Skip to content

    Health & Balance

    Font Size
    A
    A
    A

    Toxic Friends: Less Friend, More Foe

    They put you down and expect you to pick them up, or drain the life right out of you for their own gain. With toxic friends like these, who needs enemies?
    By
    WebMD Feature
    Reviewed by Louise Chang, MD

    Elizabeth Roberts had a friend she'd known for 23 years. Roberts had grown up with this friend in a small town in Maine, and while longevity in a relationship often speaks to its strength, in her case, it was quite the opposite -- the older they got, the more the relationship turned toxic.

    "She was always putting me down," says Roberts. "Whether it was out in the open and obvious, or a subtle jab, it was exhausting."

    Recommended Related to Mind, Body, Spirit

    How to Breathe Better

    When heart specialist John M. Kennedy, M.D., of Harbor-UCLA Medical Center, stands at the scrub sink before an operation, he breathes deeply with seven-count exhales, visualizing how he wants the procedure to go. "Athletes use these techniques to perform under pressure, but we can all call on them in our regular lives," Dr. Kennedy says. It starts with knowing what kind of breathing works best for the challenge you're facing. Here's what the latest research shows. REV UP If...

    Read the How to Breathe Better article > >

    For Roberts, the friendship seemed OK, and she took the insults in stride.

    "I would mention to my mother or another friend something she said to me, and their responses were always, 'What? She said that? Who says that?'" says Roberts. "And I would defend her. I would say, 'Oh, she doesn't mean it that way.' But she did, and I just overlooked it."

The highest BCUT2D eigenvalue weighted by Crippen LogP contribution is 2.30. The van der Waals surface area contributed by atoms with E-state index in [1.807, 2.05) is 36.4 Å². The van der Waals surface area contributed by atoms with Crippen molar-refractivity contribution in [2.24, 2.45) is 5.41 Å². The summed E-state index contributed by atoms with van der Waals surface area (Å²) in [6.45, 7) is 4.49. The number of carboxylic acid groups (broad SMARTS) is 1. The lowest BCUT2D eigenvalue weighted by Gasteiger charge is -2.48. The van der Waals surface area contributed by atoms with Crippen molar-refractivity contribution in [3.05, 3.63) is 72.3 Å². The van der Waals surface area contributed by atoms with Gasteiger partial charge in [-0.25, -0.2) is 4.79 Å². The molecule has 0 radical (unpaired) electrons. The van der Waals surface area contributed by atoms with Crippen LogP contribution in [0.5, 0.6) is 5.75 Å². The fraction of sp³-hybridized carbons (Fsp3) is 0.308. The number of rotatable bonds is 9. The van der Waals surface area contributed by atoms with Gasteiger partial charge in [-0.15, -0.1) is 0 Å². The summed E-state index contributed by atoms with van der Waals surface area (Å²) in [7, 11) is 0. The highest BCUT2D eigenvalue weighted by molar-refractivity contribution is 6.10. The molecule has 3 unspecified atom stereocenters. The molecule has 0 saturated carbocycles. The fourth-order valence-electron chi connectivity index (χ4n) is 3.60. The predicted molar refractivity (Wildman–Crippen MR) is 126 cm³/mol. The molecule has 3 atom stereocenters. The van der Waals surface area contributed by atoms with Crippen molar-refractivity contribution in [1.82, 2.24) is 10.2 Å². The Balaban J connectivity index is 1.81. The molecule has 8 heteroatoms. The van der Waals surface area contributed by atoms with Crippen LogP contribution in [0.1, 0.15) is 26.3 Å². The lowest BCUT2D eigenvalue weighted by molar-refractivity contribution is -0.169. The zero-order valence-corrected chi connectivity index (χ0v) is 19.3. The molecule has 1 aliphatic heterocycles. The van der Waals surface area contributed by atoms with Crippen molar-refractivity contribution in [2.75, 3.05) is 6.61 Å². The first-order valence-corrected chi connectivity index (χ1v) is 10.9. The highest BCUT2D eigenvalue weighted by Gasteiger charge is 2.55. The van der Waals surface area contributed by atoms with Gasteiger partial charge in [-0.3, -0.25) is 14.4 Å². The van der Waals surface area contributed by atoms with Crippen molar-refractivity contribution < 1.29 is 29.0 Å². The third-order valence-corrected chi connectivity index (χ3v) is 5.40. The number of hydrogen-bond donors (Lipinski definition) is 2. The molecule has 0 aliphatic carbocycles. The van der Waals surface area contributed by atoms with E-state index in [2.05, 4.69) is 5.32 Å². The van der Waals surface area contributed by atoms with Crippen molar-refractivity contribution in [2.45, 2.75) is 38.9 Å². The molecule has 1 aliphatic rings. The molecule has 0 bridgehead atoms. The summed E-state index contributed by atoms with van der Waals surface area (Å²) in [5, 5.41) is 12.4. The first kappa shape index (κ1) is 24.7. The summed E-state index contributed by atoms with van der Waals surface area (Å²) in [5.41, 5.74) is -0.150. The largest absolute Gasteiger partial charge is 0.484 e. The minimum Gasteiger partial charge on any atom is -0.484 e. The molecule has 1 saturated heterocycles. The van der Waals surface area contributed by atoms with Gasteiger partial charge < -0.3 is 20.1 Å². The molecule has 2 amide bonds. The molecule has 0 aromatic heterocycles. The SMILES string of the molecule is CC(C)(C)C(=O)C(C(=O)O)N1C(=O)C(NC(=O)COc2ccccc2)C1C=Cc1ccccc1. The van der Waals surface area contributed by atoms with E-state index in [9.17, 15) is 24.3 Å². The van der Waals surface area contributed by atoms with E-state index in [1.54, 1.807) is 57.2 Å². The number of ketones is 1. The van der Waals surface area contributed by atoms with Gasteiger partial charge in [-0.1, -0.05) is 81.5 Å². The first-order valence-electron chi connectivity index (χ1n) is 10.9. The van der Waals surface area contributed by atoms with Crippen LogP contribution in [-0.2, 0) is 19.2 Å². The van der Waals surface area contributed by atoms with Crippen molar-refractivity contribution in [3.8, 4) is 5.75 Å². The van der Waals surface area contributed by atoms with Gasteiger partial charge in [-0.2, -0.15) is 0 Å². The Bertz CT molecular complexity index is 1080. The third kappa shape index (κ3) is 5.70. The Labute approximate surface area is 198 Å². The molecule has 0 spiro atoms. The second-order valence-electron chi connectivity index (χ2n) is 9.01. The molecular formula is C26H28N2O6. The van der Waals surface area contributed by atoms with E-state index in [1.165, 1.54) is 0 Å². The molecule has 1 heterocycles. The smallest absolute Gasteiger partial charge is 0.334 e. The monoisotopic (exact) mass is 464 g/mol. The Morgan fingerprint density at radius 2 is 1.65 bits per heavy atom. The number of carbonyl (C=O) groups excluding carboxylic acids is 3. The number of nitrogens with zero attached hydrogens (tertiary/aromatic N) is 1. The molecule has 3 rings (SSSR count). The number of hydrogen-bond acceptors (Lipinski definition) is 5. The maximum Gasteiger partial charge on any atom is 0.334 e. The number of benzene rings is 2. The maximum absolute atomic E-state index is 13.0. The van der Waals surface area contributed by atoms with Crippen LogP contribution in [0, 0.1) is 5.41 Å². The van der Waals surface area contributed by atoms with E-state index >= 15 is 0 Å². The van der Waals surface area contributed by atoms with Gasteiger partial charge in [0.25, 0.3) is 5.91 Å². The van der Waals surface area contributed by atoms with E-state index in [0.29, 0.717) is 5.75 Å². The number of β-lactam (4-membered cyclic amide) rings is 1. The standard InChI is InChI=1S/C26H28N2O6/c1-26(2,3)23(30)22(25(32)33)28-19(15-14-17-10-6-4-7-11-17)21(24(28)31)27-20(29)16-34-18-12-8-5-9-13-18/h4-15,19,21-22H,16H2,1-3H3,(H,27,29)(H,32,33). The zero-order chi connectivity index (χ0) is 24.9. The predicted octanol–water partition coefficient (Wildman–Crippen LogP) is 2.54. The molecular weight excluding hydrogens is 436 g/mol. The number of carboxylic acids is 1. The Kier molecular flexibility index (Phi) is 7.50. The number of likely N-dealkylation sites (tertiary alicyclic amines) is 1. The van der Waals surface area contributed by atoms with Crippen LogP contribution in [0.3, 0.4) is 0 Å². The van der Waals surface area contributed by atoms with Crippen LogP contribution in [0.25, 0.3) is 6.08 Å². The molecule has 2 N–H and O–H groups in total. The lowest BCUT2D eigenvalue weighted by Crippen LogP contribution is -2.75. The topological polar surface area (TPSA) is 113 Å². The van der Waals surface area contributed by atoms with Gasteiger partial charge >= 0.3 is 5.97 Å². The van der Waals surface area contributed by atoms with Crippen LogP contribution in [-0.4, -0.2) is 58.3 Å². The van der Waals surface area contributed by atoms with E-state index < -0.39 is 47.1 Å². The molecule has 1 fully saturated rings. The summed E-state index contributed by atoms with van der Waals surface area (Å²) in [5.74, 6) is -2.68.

Whether it was the friend making a snide remark about Roberts short stature, or her weight, her clothes, or the guys she dated, their relationship was trademark toxic. Experts tell WebMD what a toxic friendship is made of, and how it can be saved -- if at all.

    What Is Toxic?

    "A friendship is between two peers," says Florence Isaacs, author of Toxic Friends/True Friends. "There has to be balance in a friendship for it to be healthy -- not one person whose needs get met and another whose needs are overlooked."

    Friendships permeate our lives, having an impact on our careers, marriages, families, children, health, and even our retirement.

    "Friendships are important everywhere, and they have positive things to contribute to all areas of your life," says Isaacs. "But that means they can also be toxic in any of these areas as well."

    Isaacs explains that a toxic friendship is unsupportive, draining, unrewarding, stifling, unsatisfying, and often unequal.

    "Toxic friends stress you out, use you, are unreliable, are overly demanding, and don't give anything back," Isaacs tells WebMD.

    While a toxic friend doesn't have to lay claim to all of these charming characteristics, they do seem to bring on their nasty behavior on a consistent basis, as opposed to those of us who just have a bad day once in a while and take it out on some of the people we care about the most -- our friends.

    1 | 2 | 3 | 4

    Today on WebMD

    woman in yoga class
    6 health benefits of yoga.
    beautiful girl lying down of grass
    10 relaxation techniques to try.
     
    mature woman with glass of water
    Do you really need to drink 8 glasses of water a day?
    coffee beans in shape of mug
    Get the facts.
     
    Take your medication
    Slideshow
    Hand appearing to hold the sun
    Article
     
    Hungover man
    Slideshow
    Welcome mat and wellington boots
    Slideshow
     
    Woman worn out on couch
    Article
    Happy and sad faces
    Quiz
     
    Fingertip with string tied in a bow
    Article
    laughing family
    Quiz